By Tony Attwood
I am as appalled as anyone over the way Sky has had the power to change the timing of the Leicester game, not least because I know how much difficulty this has meant for Walter and the members of Arsenal Belgium. And not just because I count these guys as my friends, but because they are among the most dedicated fans I know.
There have been several suggestions made as to how fans might react. Blacksheep on Untold suggested giving up the Sky subscription. Leicester fans have suggested coming into the game five minutes late. But the reality is that Sky won’t report any of this, the Premier League will gloss over it, and it will be left until it happens again next season. Nothing will change save the fact that the precedent will have been set, Sky will see nothing happens and the greedy buggers will do it again next year.
But I think there is an alternative approach that will work. It won’t happen straight away but it could resolve the whole situation.
First off, let’s have all Premier League games televised live. Next season there will be six slots available – Friday night, Saturday 12.45pm, Saturday 5.30pm, Sunday 2pm, Sunday 4pm, Monday night. Four of these slots could have two matches in, and there you are – every match being televised.
Three months ahead the TV companies could bid for the rights for the games that weekend, and then we’d know what’s on, and that no further games would be moved. Throw in a rule that says every club must have equal numbers of games on each slot, and no one gets to suffer any more than anyone else.
It’s not at all ideal, but there is no ideal in this process, so let’s see what might happen.
Firstly with a choice of games, the audience per game might go down, although I doubt it, and even if it did, the extra number of games would compensate the clubs for that.
Second, international sales would go up, because there would be more games at different times on overseas TV.
Third, pressure would immediately build to remove the ludicrous rule that says no televised games on the Saturday afternoon. Get rid of that and some fixtures could be moved back to Saturday 3pm.
Fourth, we might presume that smaller PL clubs might lose out on their crowds at the games. We might presume that, but thus far there is no evidence of this. People still want to go to football matches, even away football matches staged at ludicrous times.
Fifth we could bring in rules that made it essential for matches to take into account the travel arrangements of fans. We do after all have computers to do these things.
So, televise all games, and abandon the Saturday rule and the 10 games scheduled for a weekend could run
- Saturday 1pm – two games
- Saturday 3pm – two games
- Saturday 5pm
- Saturday 7pm
- Sunday 1pm
- Sunday 3pm – two games
- Sunday 5pm
And look, we’ve now got rid of those wretched Friday and Monday games.
I don’t like this particularly, but it is better than the system we have at the moment, an equitable arrangement if we are going to have live football on TV, and if we are going to know a long way in advance when the games are going to be scheduled.
If you don’t like that, try this. All the 10 games are played on a Saturday at 3pm, and all are televised live with the TV stations paying compensation to any club that has less than it might have anticipated had their been no cameras. All we need then it is to get rid of the stupid “no live matches at 3pm Saturday rule” and all is sorted.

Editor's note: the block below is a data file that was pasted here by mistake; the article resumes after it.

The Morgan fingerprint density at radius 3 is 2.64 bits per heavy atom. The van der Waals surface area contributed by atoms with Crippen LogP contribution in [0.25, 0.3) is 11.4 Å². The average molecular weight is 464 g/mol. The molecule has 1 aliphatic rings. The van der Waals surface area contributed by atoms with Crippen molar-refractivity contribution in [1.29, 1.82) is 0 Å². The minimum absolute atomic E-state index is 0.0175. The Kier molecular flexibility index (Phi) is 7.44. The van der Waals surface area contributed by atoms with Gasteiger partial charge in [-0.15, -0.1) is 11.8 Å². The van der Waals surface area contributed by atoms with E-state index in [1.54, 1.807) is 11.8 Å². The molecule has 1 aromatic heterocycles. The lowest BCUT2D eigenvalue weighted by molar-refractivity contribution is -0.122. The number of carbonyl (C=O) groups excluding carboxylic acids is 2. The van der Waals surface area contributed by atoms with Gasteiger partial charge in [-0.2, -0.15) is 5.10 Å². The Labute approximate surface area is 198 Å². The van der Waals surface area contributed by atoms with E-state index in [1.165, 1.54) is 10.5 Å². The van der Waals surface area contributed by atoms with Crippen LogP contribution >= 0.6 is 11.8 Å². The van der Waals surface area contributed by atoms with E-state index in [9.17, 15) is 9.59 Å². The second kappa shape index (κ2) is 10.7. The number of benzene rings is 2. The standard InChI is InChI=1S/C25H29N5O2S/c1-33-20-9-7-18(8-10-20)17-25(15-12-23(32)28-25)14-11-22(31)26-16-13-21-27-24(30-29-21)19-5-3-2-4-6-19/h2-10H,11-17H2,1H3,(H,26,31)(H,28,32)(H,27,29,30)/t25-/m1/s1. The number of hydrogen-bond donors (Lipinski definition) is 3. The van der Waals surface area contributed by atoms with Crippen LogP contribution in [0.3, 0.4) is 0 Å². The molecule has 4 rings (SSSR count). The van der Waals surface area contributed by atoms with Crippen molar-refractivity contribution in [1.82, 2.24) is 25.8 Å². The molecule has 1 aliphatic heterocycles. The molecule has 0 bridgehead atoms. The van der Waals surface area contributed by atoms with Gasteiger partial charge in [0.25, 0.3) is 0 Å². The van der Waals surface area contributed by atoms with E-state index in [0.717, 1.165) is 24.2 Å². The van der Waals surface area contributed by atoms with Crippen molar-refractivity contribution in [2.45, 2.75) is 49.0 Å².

At this point the question arises, “what about Championship football?” etc.
If you read Untold regularly you might have picked up that I actually care a lot about lower league and grassroots football, and even though I spend my time watching Arsenal and I do very occasionally find a way to watch such clubs as Guernsey FC (my spiritual home on my mother’s side), Corby Town (my local club), Poole Town (the club I watched after my parents moved from north London to Dorset) and Torquay Utd (where I saw the last games that I shared with my father, before he passed away).
So what am I doing suggesting live football on TV all weekend?
The League refused to allow football on TV in England for years and years and years because it feared it would reduce the crowds. The Football League in the 1930s even stopped radio broadcasts of games for the similar reason. (There was no evidence, but then the Football League, like the aaa, has never liked evidence).
And yet despite the blackout, Arsenal’s crowds in the mid 1970s were down to under 20,000 at time – let me stress, with no football on TV. The reason was that the media, given free rein, painted a picture of football as being so bleak and appalling that no sane person would go to a match. People couldn’t judge for themselves, so didn’t go.
Opening up football to everyone on TV would not, in my view, stop people going. We go, because being there is part of the deal. Occasionally one of the smaller clubs I support gets a match on TV (yes they do show Conference games live), but I really have little interest in it. I go, because being there is everything.
But what if I’m wrong? OK, do the deal for one season as an experiment. See what happens. At least then we’d know.
Two more anniversaries
- 25 January 1981: Francis Jeffers born. He scored 20 goals for Arsenal but never delivered to his potential and continued a nomadic existence seemingly ending of his career with Accrington Stanley in 2013 – although he was reported having a trial with Chester in 2014.
- 25 January 1993: Leeds United 2 Arsenal 2. FA Cup 4th round. This was cup match 8 in Arsenal’sCup Double season. Parlour and Merson scored.